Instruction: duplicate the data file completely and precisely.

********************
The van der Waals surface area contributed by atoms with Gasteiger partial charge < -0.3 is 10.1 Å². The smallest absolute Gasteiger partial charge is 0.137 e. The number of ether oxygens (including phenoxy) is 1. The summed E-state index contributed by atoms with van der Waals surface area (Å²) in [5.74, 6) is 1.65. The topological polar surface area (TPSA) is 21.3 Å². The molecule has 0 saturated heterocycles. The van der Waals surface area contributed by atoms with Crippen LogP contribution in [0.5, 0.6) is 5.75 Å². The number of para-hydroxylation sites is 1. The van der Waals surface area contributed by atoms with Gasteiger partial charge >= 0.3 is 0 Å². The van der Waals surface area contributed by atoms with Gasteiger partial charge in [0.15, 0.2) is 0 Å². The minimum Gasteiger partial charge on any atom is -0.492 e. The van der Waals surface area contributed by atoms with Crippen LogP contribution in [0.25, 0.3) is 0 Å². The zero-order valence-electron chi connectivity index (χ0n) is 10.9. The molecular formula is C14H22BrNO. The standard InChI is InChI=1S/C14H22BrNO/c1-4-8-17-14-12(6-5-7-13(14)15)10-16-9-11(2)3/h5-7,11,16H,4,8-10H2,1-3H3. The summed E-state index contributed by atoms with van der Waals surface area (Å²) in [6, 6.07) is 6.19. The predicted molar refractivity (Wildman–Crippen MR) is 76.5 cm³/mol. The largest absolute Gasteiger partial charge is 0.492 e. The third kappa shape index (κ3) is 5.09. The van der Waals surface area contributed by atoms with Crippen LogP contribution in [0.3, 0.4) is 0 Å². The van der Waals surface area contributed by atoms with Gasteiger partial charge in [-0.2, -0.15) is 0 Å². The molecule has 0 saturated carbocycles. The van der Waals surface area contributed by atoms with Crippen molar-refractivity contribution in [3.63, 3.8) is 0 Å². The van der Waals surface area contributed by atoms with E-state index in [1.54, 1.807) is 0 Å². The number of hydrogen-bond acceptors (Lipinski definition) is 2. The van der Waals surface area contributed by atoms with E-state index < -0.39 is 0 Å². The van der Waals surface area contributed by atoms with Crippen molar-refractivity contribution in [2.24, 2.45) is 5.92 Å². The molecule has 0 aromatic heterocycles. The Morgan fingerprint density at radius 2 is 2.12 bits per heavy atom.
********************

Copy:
The van der Waals surface area contributed by atoms with Gasteiger partial charge < -0.3 is 10.1 Å². The smallest absolute Gasteiger partial charge is 0.137 e. The number of ether oxygens (including phenoxy) is 1. The summed E-state index contributed by atoms with van der Waals surface area (Å²) in [5.74, 6) is 1.65. The topological polar surface area (TPSA) is 21.3 Å². The molecule has 0 saturated heterocycles. The van der Waals surface area contributed by atoms with Crippen LogP contribution in [0.5, 0.6) is 5.75 Å². The number of para-hydroxylation sites is 1. The van der Waals surface area contributed by atoms with Gasteiger partial charge >= 0.3 is 0 Å². The van der Waals surface area contributed by atoms with Gasteiger partial charge in [0.15, 0.2) is 0 Å². The minimum Gasteiger partial charge on any atom is -0.492 e. The van der Waals surface area contributed by atoms with Crippen LogP contribution in [0.25, 0.3) is 0 Å². The zero-order valence-electron chi connectivity index (χ0n) is 10.9. The molecular formula is C14H22BrNO. The standard InChI is InChI=1S/C14H22BrNO/c1-4-8-17-14-12(6-5-7-13(14)15)10-16-9-11(2)3/h5-7,11,16H,4,8-10H2,1-3H3. The summed E-state index contributed by atoms with van der Waals surface area (Å²) in [6, 6.07) is 6.19. The predicted molar refractivity (Wildman–Crippen MR) is 76.5 cm³/mol. The largest absolute Gasteiger partial charge is 0.492 e. The third kappa shape index (κ3) is 5.09. The van der Waals surface area contributed by atoms with Crippen LogP contribution in [0.3, 0.4) is 0 Å². The van der Waals surface area contributed by atoms with Gasteiger partial charge in [-0.2, -0.15) is 0 Å². The molecule has 0 saturated carbocycles. The van der Waals surface area contributed by atoms with Crippen molar-refractivity contribution in [3.63, 3.8) is 0 Å². The van der Waals surface area contributed by atoms with E-state index in [1.54, 1.807) is 0 Å². The number of hydrogen-bond acceptors (Lipinski definition) is 2. The van der Waals surface area contributed by atoms with E-state index < -0.39 is 0 Å². The van der Waals surface area contributed by atoms with Crippen molar-refractivity contribution in [2.24, 2.45) is 5.92 Å². The molecule has 0 aromatic heterocycles. The Morgan fingerprint density at radius 2 is 2.12 bits per heavy atom.